You might look at Timken (TKR), the Canton (Ohio) manufacturer of bearings and specialty steel, and wonder if pursuing a diversification strategy is worth the bother. In the last six years the $5.7 billion Timken has branched into new businesses while lowering its sales to the auto industry from 40% of revenue to less than 20%. Yet even while skirting much of the fallout from the automakers' woes, the 110-year-old company keeps getting hammered. "I never dreamed we'd see a recession where demand for our products fell by 40% to 50%," says CEO James W. Griffith.
Still, by shifting its focus away from nearby Detroit, Timken is plotting a path for Rust Belt resurrection. The strategy, which includes a total of $3 billion in sales and acquisitions to date, points Timken toward high-margin niche markets, many of them overseas. The key is to find places for its highly engineered parts in far more expensive and demanding machines than Chevys or Fords. Timken figures customers will pay for premium parts in industries in which breakdowns can spell disaster. Aerospace, which accounted for $400 million in Timken's sales in 2008, is a priority. Says Douglas H. Smith, senior vice-president for technology: "We want to go where the cost of failure is very high."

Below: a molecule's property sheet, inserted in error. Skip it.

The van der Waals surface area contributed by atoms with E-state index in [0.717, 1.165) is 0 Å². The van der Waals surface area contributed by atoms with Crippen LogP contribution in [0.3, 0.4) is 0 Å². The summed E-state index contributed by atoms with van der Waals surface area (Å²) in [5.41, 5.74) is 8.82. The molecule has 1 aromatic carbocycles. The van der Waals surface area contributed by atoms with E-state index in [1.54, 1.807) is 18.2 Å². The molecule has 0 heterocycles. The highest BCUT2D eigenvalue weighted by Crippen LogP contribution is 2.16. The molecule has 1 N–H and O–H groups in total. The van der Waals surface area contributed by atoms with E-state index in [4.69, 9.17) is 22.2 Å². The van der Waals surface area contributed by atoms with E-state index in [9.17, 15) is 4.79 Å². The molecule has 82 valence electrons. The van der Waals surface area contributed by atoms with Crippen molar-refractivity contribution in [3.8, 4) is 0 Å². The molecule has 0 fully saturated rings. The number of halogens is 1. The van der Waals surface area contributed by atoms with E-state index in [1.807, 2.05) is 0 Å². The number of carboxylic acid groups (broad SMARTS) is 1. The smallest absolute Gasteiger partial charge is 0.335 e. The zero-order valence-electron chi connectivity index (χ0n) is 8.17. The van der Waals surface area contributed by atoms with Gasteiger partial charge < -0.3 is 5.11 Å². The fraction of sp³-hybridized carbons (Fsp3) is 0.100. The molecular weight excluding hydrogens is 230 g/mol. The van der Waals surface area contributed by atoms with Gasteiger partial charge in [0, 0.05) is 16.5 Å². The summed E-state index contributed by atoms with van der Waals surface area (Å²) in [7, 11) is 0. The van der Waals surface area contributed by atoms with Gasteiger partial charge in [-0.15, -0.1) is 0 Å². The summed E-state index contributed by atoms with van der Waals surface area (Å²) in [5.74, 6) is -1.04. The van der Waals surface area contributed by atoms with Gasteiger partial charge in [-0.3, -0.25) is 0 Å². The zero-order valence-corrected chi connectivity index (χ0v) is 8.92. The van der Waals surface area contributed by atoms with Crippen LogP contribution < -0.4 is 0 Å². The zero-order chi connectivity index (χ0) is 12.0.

That's the thinking that led Timken to windmills. As windmills get bigger, the demand to place precise and dependable components inside them will grow. "Think of it," says Griffith. "You've got turbines the size and weight of a school bus" spinning on poles hundreds of feet in the air. He predicts that windmill components, which now account for less than $50 million in sales, "will be the fastest-growing part of Timken over the next two or three years."
COMPETING ON QUALITYThe company is putting finishing touches on a plant near Shanghai to serve China's booming windmill market. Timken's main competitor for these large industrial parts, says Eli Lustgarten, senior vice-president at Longbow Securities, is another premium player, Sweden's SKF Group. The two, he says, are more likely to battle over service and quality than wage costly price wars. That bodes well for Timken's bottom line.
To keep ahead of the commodity players, Timken is banking on its 300-member research and development team, which includes 60 PhDs. The scientists are developing exotic alloys that can withstand punishing conditions. In offshore drilling, for example, a single pipe must burrow seven miles into the earth. If the detonations necessary to break open pockets of oil and gas deform a pipe, Smith explains, the hole is ruined, and the damaged pipe turns from a conduit into a plug.
The company expects the recovery in its markets, whenever it comes, to be rapid. When the recession hit last fall, Griffith's customers cut orders at record speed. He attributes their quick response to the latest generation of enterprise software, which provides a fast and precise read on sales, production, and industrial supply chains.
Griffith thinks orders will return just as quickly. So while he reduced Timken's labor force in the last year by 20%, cutting 5,000 jobs, he is readying his plants to gear up. The 25% of office jobs he cut are gone for good. The goal, he says, is for Timken to emerge from the recession nimbler and more global than it was at the start.
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